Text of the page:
Last chance to “Let Go” with Nick Cave


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At the Park Avenue Armory, the visual artist engages visitors in a “dance-based town hall”


Photos



  • The crowd gathers around Marquale Ashley, aka Lilgayboy Ladosha, who won the State of the World category at Nick Cave’s Freedom Ball, one of many special events that took place over the course of “The Let Go”’s one-month installation period. Photo: Anne Kristoff




  • Outside the Park Avenue Armory. Photo: Anne Kristoff




  • Artist Nick Cave. Photo: Sandro




  • Colorful juxtapositions in period rooms. Photo: Anne Kristoff




  • Baritone Jorell Williams and Vy Higginsen’s Sing Harlem Choir perform in Nick Cave’s “The Let Go” at the Park Ave Armory. Photo: James Ewing . Photo: James Ewing




From the minute you enter the Wade Thompson Drill Hall in the Park Avenue Armory, you become a part of “The Let Go,” an interdisciplinary installation created by visual artist Nick Cave. This is no accident. “For Cave, The Let Go is all about participation,” reads the program, “the more the better.”

Security will search your bag as you enter the building. The windows are blacked out so you can’t see inside. Once you pass through the main door, the music first gets your attention. Or maybe it’s the sparkle. The Armory is a formal space with period rooms — large oil paintings of military officers, intricately carved wood on the walls and ceiling, built-in brown leather seating with nailhead accents, stained glass, painted ceilings, pressed tin walls and chandeliers. It’s curious to hear house music beckoning from the room straight ahead. Then a glint of light reflects off a shiny surface. The Drill Hall is dark and cavernous and the shiny surface is a floor-to-ceiling fringed Mylar curtain. It’s attached to a track on the ceiling and it snakes around the room in an undulating pattern. This is called “chase.”

A lot happens next. The piece is at the far end, then it’s moving towards you, then it’s brushing past you, then it surrounds you, then you’re tangled up in it, and when you push through and bat the curtain away you’ll find yourself in one of the six spotlights on the floor. You won’t be alone. Cave began as an Ailey-trained dancer before moving into visual art. There are dancers here performing along with a number of community groups — yoga teachers, school groups and church choirs. The crowd is mixed, everyone from an older man in a wheelchair to preschoolers running and twirling. You can stand there and watch or take your phone out and snap something for the ‘Gram but really, Cave wants you to let go.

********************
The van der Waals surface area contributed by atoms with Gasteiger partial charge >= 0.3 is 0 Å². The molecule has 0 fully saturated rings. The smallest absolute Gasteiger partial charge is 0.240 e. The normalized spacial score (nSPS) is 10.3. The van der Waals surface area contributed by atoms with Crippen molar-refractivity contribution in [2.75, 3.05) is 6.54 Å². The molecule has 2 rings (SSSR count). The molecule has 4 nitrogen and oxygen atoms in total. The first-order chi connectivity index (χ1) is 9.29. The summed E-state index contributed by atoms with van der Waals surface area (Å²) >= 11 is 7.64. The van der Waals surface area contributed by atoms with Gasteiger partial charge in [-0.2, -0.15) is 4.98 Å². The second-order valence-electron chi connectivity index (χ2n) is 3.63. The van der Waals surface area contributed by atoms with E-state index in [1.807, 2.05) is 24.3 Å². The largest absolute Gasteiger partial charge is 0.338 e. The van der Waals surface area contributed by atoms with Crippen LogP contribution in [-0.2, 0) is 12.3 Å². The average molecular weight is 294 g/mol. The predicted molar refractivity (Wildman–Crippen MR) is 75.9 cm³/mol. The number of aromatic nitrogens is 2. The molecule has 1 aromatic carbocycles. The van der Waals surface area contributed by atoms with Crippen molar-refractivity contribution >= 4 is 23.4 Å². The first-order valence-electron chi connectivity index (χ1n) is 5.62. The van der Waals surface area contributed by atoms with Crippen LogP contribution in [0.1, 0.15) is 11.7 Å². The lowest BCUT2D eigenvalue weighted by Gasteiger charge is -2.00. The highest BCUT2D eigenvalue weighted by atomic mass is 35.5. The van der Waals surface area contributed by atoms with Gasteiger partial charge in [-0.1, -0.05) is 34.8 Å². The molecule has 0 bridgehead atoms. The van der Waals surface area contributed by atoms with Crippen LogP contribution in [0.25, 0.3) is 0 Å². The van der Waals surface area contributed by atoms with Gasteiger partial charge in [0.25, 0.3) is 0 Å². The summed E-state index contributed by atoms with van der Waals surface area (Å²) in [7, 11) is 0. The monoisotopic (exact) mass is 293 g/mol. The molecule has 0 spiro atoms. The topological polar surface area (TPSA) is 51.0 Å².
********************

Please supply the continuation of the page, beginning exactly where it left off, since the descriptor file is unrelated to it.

“Back in the day, the clubs felt like the only place I was truly safe and celebrated for being who I was born to be,” he said. “I am using ‘The Let Go’ as a way to share that feeling.”

“The Let Go” is described in the program as a “dance-based town hall,” where New Yorkers can gather and use movement as a cathartic antidote to all of the craziness that’s been going on around the world and closer to home.

“Chase,” combined with the steady thump of house music, provided by a changing roster of DJs, creates an immersive experience. It’s magical and it’s fun. But Cave’s work goes a lot deeper than that. “Chase” is comprised of intentional colors — black, red, and green followed by black and blue — that represent youth of color being chased by the police. The other part of the curtain is gold, silver, and bronze — representing bling materialism — mixed in with rainbow flag colors.

The installation is open on Saturday and Sunday from 11 a.m. to 6 p.m., with DJs spinning from 2 to 6 p.m. Cave’s “Soundsuits,” the work for which he is best known, are on display as sculpture during this time in the ornate rooms located off the main floor hallway, known as the Head House. The soundsuits are elaborately constructed of brightly colored raffia, beads, hair, buttons and other found objects and are displayed as sculpture juxtaposed against the stuffy formality of the room decor.

The Soundsuits also have a deeply socio-political intention. They were first created by Cave as a response to the Rodney King beating. On weeknights (Wed,, Thurs., Fri.), they are used in a performance piece called the “Up Right.” Backed by a choir performance, young male initiates remove their street clothes and are dressed piece by piece in a Soundsuit. It’s meant to signify a shamanistic, rite of passage ending in rebirth. After that, we dance.

The participatory nature of the installation continues after you leave. In the program is a stencil with instructions to make your own TLG T-Shirt. There’s also a photo diagram explaining how to learn the “Let Go Line Dance,” choreographed by Francesca Harper specifically to accompany the installation. And there is a list of ways to “let go” generated by New York City high school interns.

“The Let Go” will close on July 1. DJs for the final weekend are Sammy Jo (June 30) and Tedd Patterson (July 1). Admission is free during the regular weekend hours for NYC ID holders.

For more information: www.armoryonpark.org/programs_events/detail/the_let_go








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